Not all award races are created equal. While there is plenty of glamour surrounding MVPs and Cy Youngs, winning Manager of the Year says a lot, not only about the manager, but about the team as well.
The three-day break surrounding the 2011 All-Star Game begins on Monday, July 11 so we’re about two weeks away from the midway point of what has been a great season. Although the Yankees and Phillies have the two best records in baseball, there are some surprise teams with winning records. These are the managers, according to The Dugout Doctors, that have done the best job and deserve recognition.
AL Manager of the Mid-Season
Manny Acta, Cleveland Indians – (40-35)
The Indians may not be as hot as they once were but they are the most unlikely division leader. Acta managed Cleveland to a 69-93 record in 2010. But with young talent collectively taking the next step in their development, the Indians have improved dramatically. For a team with low expectations heading into the year, few baseball fans could have predicted this outcome. The emergence of Asdrubal Cabrera and Justin Masterson has helped, as well as the comeback year that Grady Sizemore has had put together. The Indians are currently tied with the Detroit Tigers for the AL Central lead so this is by no means a lock. One too many losses and this season goes from playoff-bound to “all for naught” rather quickly. Acta will certainly earn this award if he can keep the Tribe atop the division.
Honorable mention: Joe Maddon, Tampa Bay Rays – (43-34)
Depending how the AL East shakes out, Maddon has a great shot to win AL Manager of the Year. The Rays find themselves two games back in a three-headed monster of a division. The Yankees, Red Sox and Rays are all battling it out. But Maddon deserves some serious appreciation for fielding a competitive team the year after losing Carl Crawford, one of the best outfielders over the last eight years, to the Red Sox. They had also been without star slugger Evan Longoria for nearly half the season but with guys like Ben Zobrist, David Price, James Shields and Kyle Farnsworth playing at such a high-level, Tampa has remained competitive. Let’s not forget that the Rays have the second lowest payroll in all of baseball (~$41 million), behind only the Kansas City Royals (~$36 million).
NL Manager of the Mid-Season
Kirk Gibson, Arizona Diamondbacks – (43-35)
Both Gibson and Acta are in their second year with their current club and there is definitely no sign of a sophomore slump between their respective teams. In fact, only three teams have winning records both at home and on the road this year: the New York Yankees (24-18 home, 20-13 away), Philadelphia Phillies (29-13, 19-17), and the Gibson-led Arizona Diamondbacks (22-17, 21-18). Due to in large part an incredible run in the second half of May where Arizona won 13 of 14 games, the Diamondbacks are poised to make a run at the NL West crown. They’re currently a half-game behind the San Francisco Giants and with nine games left to play between the two teams, six of which are in September, the race is still wide-open. Led by Ian Kennedy and Daniel Hudson on the mound as well as Justin Upton and Chris Young at the dish, the D-backs find themselves firmly entrenched in the NL playoff race. They can score runs with the best of them but would be best served finding another strong starting pitcher to help bolster the back end of their rotation. But hey, I should probably leave the managing to Gibson; he doesn’t look like he’d take too kindly to some writer telling him how to do his job.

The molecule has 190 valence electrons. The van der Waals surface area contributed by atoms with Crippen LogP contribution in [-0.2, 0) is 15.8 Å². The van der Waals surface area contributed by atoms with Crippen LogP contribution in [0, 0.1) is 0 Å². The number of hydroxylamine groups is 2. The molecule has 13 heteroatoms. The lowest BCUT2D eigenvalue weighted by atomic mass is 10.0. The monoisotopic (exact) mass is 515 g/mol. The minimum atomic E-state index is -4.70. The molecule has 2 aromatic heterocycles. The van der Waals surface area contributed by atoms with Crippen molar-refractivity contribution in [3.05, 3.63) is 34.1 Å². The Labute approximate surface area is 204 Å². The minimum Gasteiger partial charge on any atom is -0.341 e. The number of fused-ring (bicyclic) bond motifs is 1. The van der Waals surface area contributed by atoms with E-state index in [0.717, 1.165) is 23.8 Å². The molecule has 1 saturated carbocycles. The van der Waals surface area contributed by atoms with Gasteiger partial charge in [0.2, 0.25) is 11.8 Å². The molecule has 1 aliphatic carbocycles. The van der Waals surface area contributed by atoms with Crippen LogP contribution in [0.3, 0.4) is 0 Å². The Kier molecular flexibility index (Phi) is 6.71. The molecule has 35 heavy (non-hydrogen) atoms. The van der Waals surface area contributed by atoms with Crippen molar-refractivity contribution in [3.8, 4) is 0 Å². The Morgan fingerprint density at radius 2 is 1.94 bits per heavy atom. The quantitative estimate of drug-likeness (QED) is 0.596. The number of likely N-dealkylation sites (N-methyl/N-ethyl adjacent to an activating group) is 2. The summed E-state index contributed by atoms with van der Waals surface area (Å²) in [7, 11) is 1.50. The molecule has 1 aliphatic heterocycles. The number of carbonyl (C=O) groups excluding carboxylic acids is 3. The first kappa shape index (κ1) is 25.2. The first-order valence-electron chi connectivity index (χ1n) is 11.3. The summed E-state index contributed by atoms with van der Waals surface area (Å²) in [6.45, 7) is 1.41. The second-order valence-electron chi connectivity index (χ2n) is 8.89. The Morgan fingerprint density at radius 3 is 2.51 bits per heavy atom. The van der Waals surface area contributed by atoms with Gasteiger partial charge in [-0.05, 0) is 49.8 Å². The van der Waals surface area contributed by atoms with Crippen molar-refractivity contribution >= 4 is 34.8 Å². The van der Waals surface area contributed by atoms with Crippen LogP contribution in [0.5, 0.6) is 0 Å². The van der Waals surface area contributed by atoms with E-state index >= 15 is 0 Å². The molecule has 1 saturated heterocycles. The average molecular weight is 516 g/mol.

Honorable mention: Clint Hurdle, Pittsburgh Pirates – (39-37)
The Pirates find themselves on the plus-side of .500 and hey, home attendance, TV ratings and merchandise sales are up! Not that any Pirates fans need to be reminded, but Pittsburgh hasn’t had a winning season since 1992. So far it’s been the Barry Bonds curse with 18 consecutive losing seasons, the longest streak for any team from the four major sports in the US. Bonds signed with the San Francisco Giants before the 1993 season and the Bucs haven’t had a winning season since. But forget the history lesson and the drudging up of the past, the Pirates are getting it done with solid pitching, Neil Walker‘s fine play their team MVP, Andrew McCutchen, who just happens to be one of the best players in all of baseball. Hurdle and his players deserves all the credit in the world thus far for even flirting with a plus-.500 season. The NL Central is one of the more crowded divisions in baseball with four teams within three games of the lead (Brewers, Cardinals, Pirates and Cincinnati Reds). But even if they don’t take the division, the marked improvement is unquestioned.